The government ignores the clout of postgraduates at its peril, insists Miriam David
The media debates about the higher education bill and the white paper that preceded it - billed as the "future of higher education" - have been extraordinarily narrow. It is as if the future of higher education depends solely on resources for, and from, undergraduate students. There has been virtually no public debate about postgraduate studies, students, education or research.
Regardless of whether we agree with the government's approach, postgraduates are vital. They make up about a third of all students and their number has been growing faster than that of undergraduates. How this has happened illustrates and prefigures the introduction of market forces into education. Universities can charge fees for most programmes - both taught and research - subject to the vagaries of the market.
Over the past five to ten years, there has been a massive expansion of different forms of postgraduate studies and research. The majority of students are no longer white males from the British middle classes studying full time in their early 20s. The typical student is more likely to be studying part time while also engaged as a busy professional and is likely to be either self-funding or funded by an employer.
Even among traditional doctoral students, the funding councils provide bursaries and/or grants for only a minority. There is also a large number of overseas and international students funded either personally or officially. Leaving aside postgraduate professional training programmes such as teacher education, there is a plethora of masters and doctoral studies programmes. These include traditional PhD studies funded by the research councils and new-route PhD programmes that require taught elements, and a huge range of professional and practice-based doctorates.
What are the likely implications of the government's policies on postgraduate studies and in particular doctoral studies? If the government is to achieve its aim of getting 50 per cent of 18 to 30-year-olds into higher education by 2010, it will need to expand the academic workforce.
That means relying on research studies since that has become the gold standard. But there has been no discussion of how to ensure the adequacy of the academic workforce. Indeed, universities are locked in a dispute with the Association of University Teachers over pay negotiations. The white paper made some allusion to this, but not to extending the types of bursaries paid to new academics, although a programme for new recruits has been mandated by the Quality Assurance Agency.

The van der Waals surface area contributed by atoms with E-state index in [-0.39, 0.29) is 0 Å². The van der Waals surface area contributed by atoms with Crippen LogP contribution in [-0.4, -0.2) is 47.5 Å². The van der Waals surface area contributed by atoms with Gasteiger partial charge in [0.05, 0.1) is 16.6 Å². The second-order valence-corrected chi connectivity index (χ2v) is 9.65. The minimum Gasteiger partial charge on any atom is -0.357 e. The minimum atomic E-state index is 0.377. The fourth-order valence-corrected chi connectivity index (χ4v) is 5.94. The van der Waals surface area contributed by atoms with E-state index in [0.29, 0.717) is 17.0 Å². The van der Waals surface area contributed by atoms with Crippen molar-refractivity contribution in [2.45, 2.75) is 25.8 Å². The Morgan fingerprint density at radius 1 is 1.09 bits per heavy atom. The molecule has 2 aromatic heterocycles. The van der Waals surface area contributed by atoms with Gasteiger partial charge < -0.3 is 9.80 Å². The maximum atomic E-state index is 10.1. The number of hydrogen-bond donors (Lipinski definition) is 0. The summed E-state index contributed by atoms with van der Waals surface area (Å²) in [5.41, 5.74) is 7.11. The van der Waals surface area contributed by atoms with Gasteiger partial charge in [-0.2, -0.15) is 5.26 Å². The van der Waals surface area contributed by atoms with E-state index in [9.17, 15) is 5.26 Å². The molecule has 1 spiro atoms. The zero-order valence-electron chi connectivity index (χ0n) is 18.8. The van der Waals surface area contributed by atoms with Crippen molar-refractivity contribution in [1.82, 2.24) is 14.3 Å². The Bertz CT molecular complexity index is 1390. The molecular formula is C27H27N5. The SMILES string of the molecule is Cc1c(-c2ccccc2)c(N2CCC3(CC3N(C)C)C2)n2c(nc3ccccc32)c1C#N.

In any event, how will universities persuade research students to become the next generation of academics if, at the end of their undergraduate education, they are left heavily in debt? What will be the implications for access and widening participation to postgraduate studies? Most students will be unable to fund their postgraduate studies immediately after having been undergraduates unless their parents pay.
In the white paper, the only discussion about funding postgraduate research is that Higher Education Funding Council for England money for studentship would be tied to research centres. Hefce has subsequently confirmed this type of approach following the Roberts review of the research assessment exercise. This has severe implications for the richly diverse postgraduate doctoral student population. Only elite universities will have access to research student funding. The recent distribution of quota awards by two of the research councils confirms that tendency.
While we may not wish to condone markets in higher education, the serendipitous effect has been a transformation of postgraduate studies.
Policy threatens that transformation. It implies a re-stratification into an elite with funded, full-time young adults from across the globe and a variety of less well-endowed universities with mature students undertaking at least two occupations. In a few years, Steven Schwartz will surely be asked to investigate widening participation and access to postgraduate studies.
Miriam E. David is research dean of social sciences and professor of policy studies in education at Keele University.